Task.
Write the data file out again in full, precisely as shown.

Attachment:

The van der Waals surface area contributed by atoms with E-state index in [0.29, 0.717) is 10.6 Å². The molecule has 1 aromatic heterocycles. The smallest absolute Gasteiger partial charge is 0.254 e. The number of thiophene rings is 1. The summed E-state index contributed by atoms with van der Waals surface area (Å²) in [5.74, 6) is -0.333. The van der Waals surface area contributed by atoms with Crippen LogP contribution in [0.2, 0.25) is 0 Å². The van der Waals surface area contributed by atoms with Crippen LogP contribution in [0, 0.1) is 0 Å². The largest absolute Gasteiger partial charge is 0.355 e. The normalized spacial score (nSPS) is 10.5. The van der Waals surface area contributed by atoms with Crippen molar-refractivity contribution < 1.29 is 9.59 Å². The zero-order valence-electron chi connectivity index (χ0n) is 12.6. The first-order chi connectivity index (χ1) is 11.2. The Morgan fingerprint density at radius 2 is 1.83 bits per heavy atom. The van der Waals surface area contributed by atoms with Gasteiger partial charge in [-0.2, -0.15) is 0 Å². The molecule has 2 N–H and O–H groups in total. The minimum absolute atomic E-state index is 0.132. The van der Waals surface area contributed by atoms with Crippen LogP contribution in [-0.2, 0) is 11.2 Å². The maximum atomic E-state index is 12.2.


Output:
The van der Waals surface area contributed by atoms with E-state index in [0.29, 0.717) is 10.6 Å². The molecule has 1 aromatic heterocycles. The smallest absolute Gasteiger partial charge is 0.254 e. The number of thiophene rings is 1. The summed E-state index contributed by atoms with van der Waals surface area (Å²) in [5.74, 6) is -0.333. The van der Waals surface area contributed by atoms with Crippen LogP contribution in [0.2, 0.25) is 0 Å². The van der Waals surface area contributed by atoms with Crippen LogP contribution in [0, 0.1) is 0 Å². The largest absolute Gasteiger partial charge is 0.355 e. The normalized spacial score (nSPS) is 10.5. The van der Waals surface area contributed by atoms with Crippen molar-refractivity contribution < 1.29 is 9.59 Å². The zero-order valence-electron chi connectivity index (χ0n) is 12.6. The first-order chi connectivity index (χ1) is 11.2. The Morgan fingerprint density at radius 2 is 1.83 bits per heavy atom. The van der Waals surface area contributed by atoms with Gasteiger partial charge in [-0.2, -0.15) is 0 Å². The molecule has 2 N–H and O–H groups in total. The minimum absolute atomic E-state index is 0.132. The van der Waals surface area contributed by atoms with Crippen LogP contribution in [-0.2, 0) is 11.2 Å². The maximum atomic E-state index is 12.2.